If you are already married and feel a tension as if you and your partner can’t agree on where to take the marriage, seek help from someone who is wise and experienced to help you find a more common path.
About the Author
I love helping couples and individuals find and increase love in their lives. I’ve been a marriage counselor licensed by California for 30 years. I am also very happily married myself. Everyday I am lucky enough to learn more about love from my marriage and take it to the office. Then I learn more about love from the couples and individuals I work with and take it home to my marriage. It’s a beautiful cycle that I love sharing with anyone who wants a great marriage or loving relationship with their partner, their children, their grandchildren, and their friends.
I have Bachelor’s and Master’s degrees in Psychology and Counseling and really can’t remember a time when understanding love and marriage wasn’t important to me. I was 7 years old when I tried to understand why my parents had gotten divorced. I was 8 when my friends started confiding in me and asking for my advice. Additionally I have been an Imago therapist and trainer for Harville Hendrix, PhD. I am also trained in EMDR so that my clients can get over trauma, anxiety, and depression. I often use role-play in my work because a picture is worth a thousand words and I want my office to be a place where people can try out new ways of handling themselves in stressful situations. I also use Cognitive-Behavioral therapy to help a clients free themselves from beliefs that limit them. But most of all I use myself and my life and what I’ve learned from 70 + years of living and figuring out what works and doesn’t work in love and life. My clients usually find me to be a mixture of warmth and practical help in improving their love lives. Sometimes we laugh. Sometimes we’re serious, But always while moving forward towards more love and happier lives.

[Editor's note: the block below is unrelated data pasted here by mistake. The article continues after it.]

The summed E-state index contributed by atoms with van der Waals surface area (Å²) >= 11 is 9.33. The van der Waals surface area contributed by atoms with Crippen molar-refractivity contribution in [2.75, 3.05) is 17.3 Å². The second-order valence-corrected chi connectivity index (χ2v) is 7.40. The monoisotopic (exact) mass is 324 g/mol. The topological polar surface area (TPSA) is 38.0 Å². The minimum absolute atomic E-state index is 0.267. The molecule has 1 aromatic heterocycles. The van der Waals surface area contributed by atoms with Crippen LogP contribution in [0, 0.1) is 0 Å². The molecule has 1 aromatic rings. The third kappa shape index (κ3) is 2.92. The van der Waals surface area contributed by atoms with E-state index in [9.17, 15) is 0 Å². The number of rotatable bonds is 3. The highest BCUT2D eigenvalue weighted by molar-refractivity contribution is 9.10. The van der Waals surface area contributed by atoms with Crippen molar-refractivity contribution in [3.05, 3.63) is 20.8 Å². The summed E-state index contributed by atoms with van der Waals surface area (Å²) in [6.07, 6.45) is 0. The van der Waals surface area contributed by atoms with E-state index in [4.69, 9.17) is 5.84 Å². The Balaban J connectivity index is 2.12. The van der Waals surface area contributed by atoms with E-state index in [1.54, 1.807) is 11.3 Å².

I try to be inspiring and pragmatic at the same time. Everything I believe in and teach is field tested in real marriage, both mine and those of my clients. You can learn more about my work and/or contact me by visiting my website: greatmarriagesnow.com